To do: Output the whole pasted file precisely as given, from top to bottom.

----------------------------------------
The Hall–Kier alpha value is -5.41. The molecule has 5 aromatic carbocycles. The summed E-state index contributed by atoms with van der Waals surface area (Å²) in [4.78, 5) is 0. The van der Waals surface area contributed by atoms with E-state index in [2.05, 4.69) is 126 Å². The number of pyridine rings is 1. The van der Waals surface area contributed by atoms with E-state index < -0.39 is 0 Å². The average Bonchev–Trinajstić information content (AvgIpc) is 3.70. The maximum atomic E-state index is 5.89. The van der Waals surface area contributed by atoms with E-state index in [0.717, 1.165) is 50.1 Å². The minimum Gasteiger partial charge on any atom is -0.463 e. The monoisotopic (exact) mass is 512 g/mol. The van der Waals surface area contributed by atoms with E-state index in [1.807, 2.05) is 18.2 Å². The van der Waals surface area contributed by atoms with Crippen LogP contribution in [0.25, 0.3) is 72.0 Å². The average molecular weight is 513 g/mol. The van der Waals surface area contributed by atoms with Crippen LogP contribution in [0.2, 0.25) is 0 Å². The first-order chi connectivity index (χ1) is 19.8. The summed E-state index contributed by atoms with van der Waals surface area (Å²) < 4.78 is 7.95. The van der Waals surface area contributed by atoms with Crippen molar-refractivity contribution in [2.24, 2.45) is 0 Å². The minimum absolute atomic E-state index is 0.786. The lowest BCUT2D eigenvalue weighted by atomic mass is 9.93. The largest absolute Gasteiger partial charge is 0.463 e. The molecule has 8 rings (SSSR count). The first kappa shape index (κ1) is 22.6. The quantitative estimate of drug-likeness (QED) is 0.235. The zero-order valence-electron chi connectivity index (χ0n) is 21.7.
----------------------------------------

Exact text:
The Hall–Kier alpha value is -5.41. The molecule has 5 aromatic carbocycles. The summed E-state index contributed by atoms with van der Waals surface area (Å²) in [4.78, 5) is 0. The van der Waals surface area contributed by atoms with E-state index in [2.05, 4.69) is 126 Å². The number of pyridine rings is 1. The van der Waals surface area contributed by atoms with E-state index < -0.39 is 0 Å². The average Bonchev–Trinajstić information content (AvgIpc) is 3.70. The maximum atomic E-state index is 5.89. The van der Waals surface area contributed by atoms with E-state index in [0.717, 1.165) is 50.1 Å². The minimum Gasteiger partial charge on any atom is -0.463 e. The monoisotopic (exact) mass is 512 g/mol. The van der Waals surface area contributed by atoms with E-state index in [1.807, 2.05) is 18.2 Å². The van der Waals surface area contributed by atoms with Crippen LogP contribution in [0.25, 0.3) is 72.0 Å². The average molecular weight is 513 g/mol. The van der Waals surface area contributed by atoms with Crippen LogP contribution in [0.2, 0.25) is 0 Å². The first-order chi connectivity index (χ1) is 19.8. The summed E-state index contributed by atoms with van der Waals surface area (Å²) < 4.78 is 7.95. The van der Waals surface area contributed by atoms with Crippen molar-refractivity contribution in [2.24, 2.45) is 0 Å². The minimum absolute atomic E-state index is 0.786. The lowest BCUT2D eigenvalue weighted by atomic mass is 9.93. The largest absolute Gasteiger partial charge is 0.463 e. The molecule has 8 rings (SSSR count). The first kappa shape index (κ1) is 22.6. The quantitative estimate of drug-likeness (QED) is 0.235. The zero-order valence-electron chi connectivity index (χ0n) is 21.7.